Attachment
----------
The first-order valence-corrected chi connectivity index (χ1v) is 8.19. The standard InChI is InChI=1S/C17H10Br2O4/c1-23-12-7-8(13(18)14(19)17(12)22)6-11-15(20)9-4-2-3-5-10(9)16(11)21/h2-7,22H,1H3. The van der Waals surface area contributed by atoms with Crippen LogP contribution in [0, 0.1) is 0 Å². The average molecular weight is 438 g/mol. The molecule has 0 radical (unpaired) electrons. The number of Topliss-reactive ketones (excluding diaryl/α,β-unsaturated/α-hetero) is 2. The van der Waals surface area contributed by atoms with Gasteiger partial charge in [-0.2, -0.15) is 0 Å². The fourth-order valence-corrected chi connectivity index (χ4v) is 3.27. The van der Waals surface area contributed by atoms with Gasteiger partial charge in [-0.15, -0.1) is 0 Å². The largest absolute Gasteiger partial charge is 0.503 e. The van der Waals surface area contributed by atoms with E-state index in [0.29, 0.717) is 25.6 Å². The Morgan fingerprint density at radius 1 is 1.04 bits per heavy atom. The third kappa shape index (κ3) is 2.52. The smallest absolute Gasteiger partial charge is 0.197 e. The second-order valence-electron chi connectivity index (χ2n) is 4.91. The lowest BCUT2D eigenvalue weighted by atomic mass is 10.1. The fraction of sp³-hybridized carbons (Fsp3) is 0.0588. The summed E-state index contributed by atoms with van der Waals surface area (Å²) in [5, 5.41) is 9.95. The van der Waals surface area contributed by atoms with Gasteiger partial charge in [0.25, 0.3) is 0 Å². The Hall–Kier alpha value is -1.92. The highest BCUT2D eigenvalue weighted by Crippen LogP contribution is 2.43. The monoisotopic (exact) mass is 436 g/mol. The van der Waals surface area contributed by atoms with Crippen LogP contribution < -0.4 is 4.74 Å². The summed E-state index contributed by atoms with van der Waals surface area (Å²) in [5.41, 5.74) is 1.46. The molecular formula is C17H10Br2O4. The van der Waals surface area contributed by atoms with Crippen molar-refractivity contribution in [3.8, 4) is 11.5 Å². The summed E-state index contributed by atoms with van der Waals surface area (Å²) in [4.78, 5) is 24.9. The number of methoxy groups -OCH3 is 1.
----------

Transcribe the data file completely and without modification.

The first-order valence-corrected chi connectivity index (χ1v) is 8.19. The standard InChI is InChI=1S/C17H10Br2O4/c1-23-12-7-8(13(18)14(19)17(12)22)6-11-15(20)9-4-2-3-5-10(9)16(11)21/h2-7,22H,1H3. The van der Waals surface area contributed by atoms with Crippen LogP contribution in [0, 0.1) is 0 Å². The average molecular weight is 438 g/mol. The molecule has 0 radical (unpaired) electrons. The number of Topliss-reactive ketones (excluding diaryl/α,β-unsaturated/α-hetero) is 2. The van der Waals surface area contributed by atoms with Gasteiger partial charge in [-0.2, -0.15) is 0 Å². The fourth-order valence-corrected chi connectivity index (χ4v) is 3.27. The van der Waals surface area contributed by atoms with Gasteiger partial charge in [-0.15, -0.1) is 0 Å². The largest absolute Gasteiger partial charge is 0.503 e. The van der Waals surface area contributed by atoms with E-state index in [0.29, 0.717) is 25.6 Å². The Morgan fingerprint density at radius 1 is 1.04 bits per heavy atom. The third kappa shape index (κ3) is 2.52. The smallest absolute Gasteiger partial charge is 0.197 e. The second-order valence-electron chi connectivity index (χ2n) is 4.91. The lowest BCUT2D eigenvalue weighted by atomic mass is 10.1. The fraction of sp³-hybridized carbons (Fsp3) is 0.0588. The summed E-state index contributed by atoms with van der Waals surface area (Å²) in [5, 5.41) is 9.95. The van der Waals surface area contributed by atoms with Gasteiger partial charge in [0.25, 0.3) is 0 Å². The Hall–Kier alpha value is -1.92. The highest BCUT2D eigenvalue weighted by Crippen LogP contribution is 2.43. The monoisotopic (exact) mass is 436 g/mol. The van der Waals surface area contributed by atoms with Crippen LogP contribution < -0.4 is 4.74 Å². The summed E-state index contributed by atoms with van der Waals surface area (Å²) in [5.41, 5.74) is 1.46. The molecular formula is C17H10Br2O4. The van der Waals surface area contributed by atoms with Crippen molar-refractivity contribution in [3.8, 4) is 11.5 Å². The summed E-state index contributed by atoms with van der Waals surface area (Å²) in [4.78, 5) is 24.9. The number of methoxy groups -OCH3 is 1.